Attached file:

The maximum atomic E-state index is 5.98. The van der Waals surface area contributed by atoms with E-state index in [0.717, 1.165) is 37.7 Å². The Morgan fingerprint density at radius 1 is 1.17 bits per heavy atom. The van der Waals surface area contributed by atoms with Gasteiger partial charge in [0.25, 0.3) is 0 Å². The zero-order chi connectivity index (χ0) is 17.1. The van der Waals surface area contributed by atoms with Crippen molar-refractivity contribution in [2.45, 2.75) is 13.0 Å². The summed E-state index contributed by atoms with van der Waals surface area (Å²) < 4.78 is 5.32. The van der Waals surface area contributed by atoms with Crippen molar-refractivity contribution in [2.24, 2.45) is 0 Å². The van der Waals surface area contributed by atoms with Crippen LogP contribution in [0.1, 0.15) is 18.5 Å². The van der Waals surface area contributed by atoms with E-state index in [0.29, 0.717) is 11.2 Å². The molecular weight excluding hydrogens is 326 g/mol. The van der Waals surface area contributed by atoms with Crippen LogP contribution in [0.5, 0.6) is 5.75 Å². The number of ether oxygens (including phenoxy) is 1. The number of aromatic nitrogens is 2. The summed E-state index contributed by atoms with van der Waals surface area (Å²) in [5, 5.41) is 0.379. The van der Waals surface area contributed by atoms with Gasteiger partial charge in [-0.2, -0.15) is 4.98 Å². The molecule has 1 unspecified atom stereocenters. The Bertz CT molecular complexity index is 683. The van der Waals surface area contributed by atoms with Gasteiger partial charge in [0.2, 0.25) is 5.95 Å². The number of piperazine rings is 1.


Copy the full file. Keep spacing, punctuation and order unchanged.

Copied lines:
The maximum atomic E-state index is 5.98. The van der Waals surface area contributed by atoms with E-state index in [0.717, 1.165) is 37.7 Å². The Morgan fingerprint density at radius 1 is 1.17 bits per heavy atom. The van der Waals surface area contributed by atoms with Gasteiger partial charge in [0.25, 0.3) is 0 Å². The zero-order chi connectivity index (χ0) is 17.1. The van der Waals surface area contributed by atoms with Crippen molar-refractivity contribution in [2.45, 2.75) is 13.0 Å². The summed E-state index contributed by atoms with van der Waals surface area (Å²) < 4.78 is 5.32. The van der Waals surface area contributed by atoms with Crippen molar-refractivity contribution in [2.24, 2.45) is 0 Å². The van der Waals surface area contributed by atoms with Crippen LogP contribution in [0.1, 0.15) is 18.5 Å². The van der Waals surface area contributed by atoms with E-state index in [0.29, 0.717) is 11.2 Å². The molecular weight excluding hydrogens is 326 g/mol. The van der Waals surface area contributed by atoms with Crippen LogP contribution in [0.5, 0.6) is 5.75 Å². The number of ether oxygens (including phenoxy) is 1. The number of aromatic nitrogens is 2. The summed E-state index contributed by atoms with van der Waals surface area (Å²) in [5, 5.41) is 0.379. The van der Waals surface area contributed by atoms with Gasteiger partial charge in [-0.2, -0.15) is 4.98 Å². The molecule has 1 unspecified atom stereocenters. The Bertz CT molecular complexity index is 683. The van der Waals surface area contributed by atoms with Gasteiger partial charge in [0.2, 0.25) is 5.95 Å². The number of piperazine rings is 1.